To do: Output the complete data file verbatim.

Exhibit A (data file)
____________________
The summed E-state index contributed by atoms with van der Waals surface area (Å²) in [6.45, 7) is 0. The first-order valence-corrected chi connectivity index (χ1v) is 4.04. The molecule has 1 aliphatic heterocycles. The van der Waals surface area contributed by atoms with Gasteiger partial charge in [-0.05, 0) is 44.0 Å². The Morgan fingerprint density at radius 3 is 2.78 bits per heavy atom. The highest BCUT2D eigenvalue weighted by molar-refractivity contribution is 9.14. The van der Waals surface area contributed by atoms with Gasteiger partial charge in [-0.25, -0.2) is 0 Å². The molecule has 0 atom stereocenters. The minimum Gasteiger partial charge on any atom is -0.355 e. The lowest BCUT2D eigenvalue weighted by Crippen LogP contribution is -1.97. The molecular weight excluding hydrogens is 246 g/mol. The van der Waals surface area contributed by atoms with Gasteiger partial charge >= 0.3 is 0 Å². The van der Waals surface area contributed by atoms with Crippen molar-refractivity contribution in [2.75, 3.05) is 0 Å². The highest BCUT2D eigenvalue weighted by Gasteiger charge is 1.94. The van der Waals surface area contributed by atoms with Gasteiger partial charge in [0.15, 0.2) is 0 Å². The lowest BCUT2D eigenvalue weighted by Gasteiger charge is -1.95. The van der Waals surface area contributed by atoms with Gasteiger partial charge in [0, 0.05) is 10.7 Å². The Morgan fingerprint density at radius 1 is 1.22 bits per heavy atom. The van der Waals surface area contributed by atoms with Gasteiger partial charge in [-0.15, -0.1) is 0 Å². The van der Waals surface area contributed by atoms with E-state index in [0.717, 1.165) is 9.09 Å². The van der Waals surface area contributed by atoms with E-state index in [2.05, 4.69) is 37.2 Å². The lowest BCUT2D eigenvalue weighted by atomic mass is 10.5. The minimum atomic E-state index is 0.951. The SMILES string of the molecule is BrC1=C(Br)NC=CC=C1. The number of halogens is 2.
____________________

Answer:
The summed E-state index contributed by atoms with van der Waals surface area (Å²) in [6.45, 7) is 0. The first-order valence-corrected chi connectivity index (χ1v) is 4.04. The molecule has 1 aliphatic heterocycles. The van der Waals surface area contributed by atoms with Gasteiger partial charge in [-0.05, 0) is 44.0 Å². The Morgan fingerprint density at radius 3 is 2.78 bits per heavy atom. The highest BCUT2D eigenvalue weighted by molar-refractivity contribution is 9.14. The van der Waals surface area contributed by atoms with Gasteiger partial charge in [-0.25, -0.2) is 0 Å². The molecule has 0 atom stereocenters. The minimum Gasteiger partial charge on any atom is -0.355 e. The lowest BCUT2D eigenvalue weighted by Crippen LogP contribution is -1.97. The molecular weight excluding hydrogens is 246 g/mol. The van der Waals surface area contributed by atoms with Gasteiger partial charge >= 0.3 is 0 Å². The van der Waals surface area contributed by atoms with Crippen molar-refractivity contribution in [2.75, 3.05) is 0 Å². The highest BCUT2D eigenvalue weighted by Gasteiger charge is 1.94. The van der Waals surface area contributed by atoms with Gasteiger partial charge in [0.15, 0.2) is 0 Å². The lowest BCUT2D eigenvalue weighted by Gasteiger charge is -1.95. The van der Waals surface area contributed by atoms with Gasteiger partial charge in [0, 0.05) is 10.7 Å². The Morgan fingerprint density at radius 1 is 1.22 bits per heavy atom. The van der Waals surface area contributed by atoms with Gasteiger partial charge in [-0.15, -0.1) is 0 Å². The van der Waals surface area contributed by atoms with E-state index in [0.717, 1.165) is 9.09 Å². The van der Waals surface area contributed by atoms with E-state index in [2.05, 4.69) is 37.2 Å². The lowest BCUT2D eigenvalue weighted by atomic mass is 10.5. The minimum atomic E-state index is 0.951. The SMILES string of the molecule is BrC1=C(Br)NC=CC=C1. The number of halogens is 2.